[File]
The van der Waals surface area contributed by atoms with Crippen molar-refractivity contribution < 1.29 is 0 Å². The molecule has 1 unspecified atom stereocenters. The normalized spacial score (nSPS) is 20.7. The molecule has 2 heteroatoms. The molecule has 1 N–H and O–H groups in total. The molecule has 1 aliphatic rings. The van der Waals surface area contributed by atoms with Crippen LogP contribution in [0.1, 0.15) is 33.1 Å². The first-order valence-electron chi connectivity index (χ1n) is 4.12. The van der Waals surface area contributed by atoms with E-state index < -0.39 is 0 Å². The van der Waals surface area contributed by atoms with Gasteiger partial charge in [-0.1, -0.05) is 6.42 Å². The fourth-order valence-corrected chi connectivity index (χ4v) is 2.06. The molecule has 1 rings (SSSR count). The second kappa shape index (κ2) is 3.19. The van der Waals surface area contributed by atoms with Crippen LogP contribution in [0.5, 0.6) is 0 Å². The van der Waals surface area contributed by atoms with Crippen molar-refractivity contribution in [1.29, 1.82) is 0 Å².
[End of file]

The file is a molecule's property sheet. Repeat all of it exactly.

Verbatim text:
The van der Waals surface area contributed by atoms with Crippen molar-refractivity contribution < 1.29 is 0 Å². The molecule has 1 unspecified atom stereocenters. The normalized spacial score (nSPS) is 20.7. The molecule has 2 heteroatoms. The molecule has 1 N–H and O–H groups in total. The molecule has 1 aliphatic rings. The van der Waals surface area contributed by atoms with Crippen LogP contribution in [0.1, 0.15) is 33.1 Å². The first-order valence-electron chi connectivity index (χ1n) is 4.12. The van der Waals surface area contributed by atoms with E-state index < -0.39 is 0 Å². The van der Waals surface area contributed by atoms with Gasteiger partial charge in [-0.1, -0.05) is 6.42 Å². The fourth-order valence-corrected chi connectivity index (χ4v) is 2.06. The molecule has 1 rings (SSSR count). The second kappa shape index (κ2) is 3.19. The van der Waals surface area contributed by atoms with Crippen LogP contribution in [0.5, 0.6) is 0 Å². The van der Waals surface area contributed by atoms with Crippen molar-refractivity contribution in [1.29, 1.82) is 0 Å².